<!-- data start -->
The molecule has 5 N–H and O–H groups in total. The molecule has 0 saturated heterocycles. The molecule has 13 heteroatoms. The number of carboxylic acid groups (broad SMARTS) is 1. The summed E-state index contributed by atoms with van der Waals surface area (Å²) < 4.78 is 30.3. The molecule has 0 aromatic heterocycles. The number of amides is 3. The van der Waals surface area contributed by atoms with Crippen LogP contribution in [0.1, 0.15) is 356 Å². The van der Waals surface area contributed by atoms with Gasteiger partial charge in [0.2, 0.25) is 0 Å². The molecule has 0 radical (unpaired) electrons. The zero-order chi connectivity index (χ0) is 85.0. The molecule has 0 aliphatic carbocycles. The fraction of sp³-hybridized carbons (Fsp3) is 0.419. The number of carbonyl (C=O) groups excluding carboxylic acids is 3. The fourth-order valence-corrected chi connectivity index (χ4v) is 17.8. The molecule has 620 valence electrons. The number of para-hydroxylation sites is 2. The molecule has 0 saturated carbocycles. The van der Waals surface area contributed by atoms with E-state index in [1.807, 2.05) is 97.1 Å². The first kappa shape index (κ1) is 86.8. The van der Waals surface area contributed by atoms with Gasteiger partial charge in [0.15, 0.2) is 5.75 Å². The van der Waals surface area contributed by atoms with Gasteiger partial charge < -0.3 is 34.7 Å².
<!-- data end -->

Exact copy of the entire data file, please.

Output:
The molecule has 5 N–H and O–H groups in total. The molecule has 0 saturated heterocycles. The molecule has 13 heteroatoms. The number of carboxylic acid groups (broad SMARTS) is 1. The summed E-state index contributed by atoms with van der Waals surface area (Å²) < 4.78 is 30.3. The molecule has 0 aromatic heterocycles. The number of amides is 3. The van der Waals surface area contributed by atoms with Crippen LogP contribution in [0.1, 0.15) is 356 Å². The van der Waals surface area contributed by atoms with Gasteiger partial charge in [0.2, 0.25) is 0 Å². The molecule has 0 radical (unpaired) electrons. The zero-order chi connectivity index (χ0) is 85.0. The molecule has 0 aliphatic carbocycles. The fraction of sp³-hybridized carbons (Fsp3) is 0.419. The number of carbonyl (C=O) groups excluding carboxylic acids is 3. The fourth-order valence-corrected chi connectivity index (χ4v) is 17.8. The molecule has 620 valence electrons. The number of para-hydroxylation sites is 2. The molecule has 0 saturated carbocycles. The van der Waals surface area contributed by atoms with E-state index in [1.807, 2.05) is 97.1 Å². The first kappa shape index (κ1) is 86.8. The van der Waals surface area contributed by atoms with Gasteiger partial charge in [0.15, 0.2) is 5.75 Å². The van der Waals surface area contributed by atoms with Gasteiger partial charge < -0.3 is 34.7 Å².